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She and kitsch go way back

If the 1950s and '60s left any significant legacy, in the view of Brookline's Leah Kramer, it would be a genre of improbable arts and crafts projects.

Think of knitted toilet-paper cozies in the shape of poodles. Macaroni jewel boxes, spray-painted gold. Popsicle stick purses. Bleach bottle piggy banks. Domestic artifacts championed by publications such as ``Pack-O-Fun" or ``Decorating With Macaroni," most of which found their way to thrift shops and flea markets, if not the trash.

But now they have been given new life in Kramer's book, ``The Craftster Guide to Nifty, Thrifty, and Kitschy Crafts" (Ten Speed Press), a compendium of 50 retro or retro-inspired projects originally found in midcentury craft magazines. Among the works she celebrates and recreates are cigar-box purses, baby-food-jar snow globes, crocheted doll-face fridge magnets, and pleated lamp shades made out of computer punchcards.

Kramer, 31, is a self-described ``craftster," or as she sees it, ``a hipster obsessed with making things." The kinds of things she has in mind are not -- she can't emphasize enough -- the stuff found at ``your grandma's craft fair." They do not smell of cinnamon sachet, nor are they embellished with stenciled ducks or geese.

But they do pay homage to the crafters of the '50s and '60s, whose outdated, though heartfelt, handiwork now strikes a lot of their grandchildren as gloriously tacky and camp.

Kramer, a former software programmer, is the founder of, a popular online forum for crafty hipsters like herself; and one of five owners of Magpie, a ``hipster craft store" in Somerville's Davis Square. She's part of a movement of 20- and 30-something crafters who take retro craft ideas or vintage materials and recycle them ironically.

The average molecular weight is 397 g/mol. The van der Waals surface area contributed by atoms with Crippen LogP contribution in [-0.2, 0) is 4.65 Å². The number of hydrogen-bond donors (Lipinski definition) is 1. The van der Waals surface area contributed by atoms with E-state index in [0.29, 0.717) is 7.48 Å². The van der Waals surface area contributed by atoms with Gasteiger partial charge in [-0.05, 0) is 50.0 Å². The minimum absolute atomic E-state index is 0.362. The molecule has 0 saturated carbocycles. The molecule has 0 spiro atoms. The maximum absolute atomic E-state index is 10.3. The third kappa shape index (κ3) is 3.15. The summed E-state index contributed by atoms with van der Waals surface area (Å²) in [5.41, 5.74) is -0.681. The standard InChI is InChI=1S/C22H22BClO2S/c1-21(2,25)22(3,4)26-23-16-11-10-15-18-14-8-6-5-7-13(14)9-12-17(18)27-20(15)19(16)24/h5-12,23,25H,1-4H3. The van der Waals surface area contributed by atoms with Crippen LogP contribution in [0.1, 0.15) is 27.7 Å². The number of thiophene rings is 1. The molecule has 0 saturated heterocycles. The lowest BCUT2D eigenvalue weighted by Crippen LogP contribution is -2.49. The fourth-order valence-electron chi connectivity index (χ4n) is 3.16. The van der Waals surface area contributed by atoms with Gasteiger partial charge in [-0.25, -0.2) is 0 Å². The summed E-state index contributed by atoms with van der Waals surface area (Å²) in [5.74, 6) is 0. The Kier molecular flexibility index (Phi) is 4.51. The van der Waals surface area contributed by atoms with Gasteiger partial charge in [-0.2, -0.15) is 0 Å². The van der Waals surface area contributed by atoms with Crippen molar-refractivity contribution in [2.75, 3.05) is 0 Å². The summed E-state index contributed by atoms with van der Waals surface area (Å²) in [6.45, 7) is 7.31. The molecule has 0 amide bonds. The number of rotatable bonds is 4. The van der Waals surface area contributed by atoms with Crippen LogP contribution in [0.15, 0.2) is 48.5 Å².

This generation's legacy will include old-fashioned cross-stitch patterns that say ``You Suck" or ``Whatever" (found on Texas designer Julie Jackson's ``Subversive Cross Stitch" book, website, and blog) and Jenny Hart's Gothic needlepoint designs, at

Locally, they'll include lamps made out of vintage blenders, and bowls made out of records by Dave Sakowski, 40, of Somerville, a rock guitarist who works for Zipcar. Also faux fur collars with a 1950s pin-up girl look to them, by Jennifer Corbett, 26, an East Cambridge event planner. And recycled junk flowers and robots by a 36-year-old Somerville bicycle welder who goes by the name of ``Skunk."

Kramer is not the only one mining this territory. Last month, two books by New York craftsters hit the stores: ``Hardwear," by Hannah Rogge, a guide to jewelry from a toolbox; and ``Alternacrafts," by Jessica Vitkus, featuring such projects as knitted chain-mail wrist cuffs.

``I've been a crafter forever," says Vitkus, a writer and TV producer who has developed craft projects for Martha Stewart magazines and television, and has worked as a producer for Comedy Central's ``The Daily Show With Jon Stewart." ``I sort of made things on the sly. I thought I was the only one."

Now there's a nationwide community of like-minded crafters, linked by chatrooms and websites such as or, which has more than 63,000 members. In the non-virtual world, they frequent events like Boston's annual Bazaar Bizarre or the Punk Rock Flea Market, or craft nights at T.T. the Bear's Place in Cambridge.

Kramer, who left her job as a programmer to run, says, ``I started it just for fun and now it's off the charts," she says. ``It's insane."

CALLING ALL CRAFTSTERS To see a video clip of craft expert Leah Kramer, visit after 1 p.m. today.

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